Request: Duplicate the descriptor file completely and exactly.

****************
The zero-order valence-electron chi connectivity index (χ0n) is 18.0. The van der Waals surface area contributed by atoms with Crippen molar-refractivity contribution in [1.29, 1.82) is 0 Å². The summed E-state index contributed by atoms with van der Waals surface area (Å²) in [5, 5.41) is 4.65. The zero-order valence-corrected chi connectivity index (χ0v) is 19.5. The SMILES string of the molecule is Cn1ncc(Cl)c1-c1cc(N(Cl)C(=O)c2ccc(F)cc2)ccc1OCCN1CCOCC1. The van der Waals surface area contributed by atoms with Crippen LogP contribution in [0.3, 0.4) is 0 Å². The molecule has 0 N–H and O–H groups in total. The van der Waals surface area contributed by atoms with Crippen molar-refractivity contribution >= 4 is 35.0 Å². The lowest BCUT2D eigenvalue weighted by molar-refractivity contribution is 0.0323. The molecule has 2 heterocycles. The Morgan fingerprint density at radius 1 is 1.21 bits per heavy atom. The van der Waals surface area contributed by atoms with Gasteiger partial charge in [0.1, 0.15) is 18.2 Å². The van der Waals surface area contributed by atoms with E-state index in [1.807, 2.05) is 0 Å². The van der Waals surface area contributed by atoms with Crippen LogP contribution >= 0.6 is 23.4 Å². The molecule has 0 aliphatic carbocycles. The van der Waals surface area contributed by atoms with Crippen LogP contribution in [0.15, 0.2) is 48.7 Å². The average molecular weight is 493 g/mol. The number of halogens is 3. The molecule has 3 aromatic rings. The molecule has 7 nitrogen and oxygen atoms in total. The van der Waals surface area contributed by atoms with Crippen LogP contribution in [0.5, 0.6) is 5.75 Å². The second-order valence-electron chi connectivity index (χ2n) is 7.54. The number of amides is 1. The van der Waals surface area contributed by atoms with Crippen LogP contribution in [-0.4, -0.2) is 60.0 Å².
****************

The zero-order valence-electron chi connectivity index (χ0n) is 18.0. The van der Waals surface area contributed by atoms with Crippen molar-refractivity contribution in [1.29, 1.82) is 0 Å². The summed E-state index contributed by atoms with van der Waals surface area (Å²) in [5, 5.41) is 4.65. The zero-order valence-corrected chi connectivity index (χ0v) is 19.5. The SMILES string of the molecule is Cn1ncc(Cl)c1-c1cc(N(Cl)C(=O)c2ccc(F)cc2)ccc1OCCN1CCOCC1. The van der Waals surface area contributed by atoms with Crippen LogP contribution in [0.3, 0.4) is 0 Å². The molecule has 0 N–H and O–H groups in total. The van der Waals surface area contributed by atoms with Crippen molar-refractivity contribution >= 4 is 35.0 Å². The lowest BCUT2D eigenvalue weighted by molar-refractivity contribution is 0.0323. The molecule has 2 heterocycles. The Morgan fingerprint density at radius 1 is 1.21 bits per heavy atom. The van der Waals surface area contributed by atoms with Gasteiger partial charge in [0.1, 0.15) is 18.2 Å². The van der Waals surface area contributed by atoms with E-state index in [1.807, 2.05) is 0 Å². The van der Waals surface area contributed by atoms with Crippen LogP contribution >= 0.6 is 23.4 Å². The molecule has 0 aliphatic carbocycles. The van der Waals surface area contributed by atoms with Crippen LogP contribution in [0.15, 0.2) is 48.7 Å². The average molecular weight is 493 g/mol. The number of halogens is 3. The molecule has 3 aromatic rings. The molecule has 7 nitrogen and oxygen atoms in total. The van der Waals surface area contributed by atoms with Crippen LogP contribution in [0.5, 0.6) is 5.75 Å². The second-order valence-electron chi connectivity index (χ2n) is 7.54. The number of amides is 1. The van der Waals surface area contributed by atoms with Crippen LogP contribution in [-0.4, -0.2) is 60.0 Å².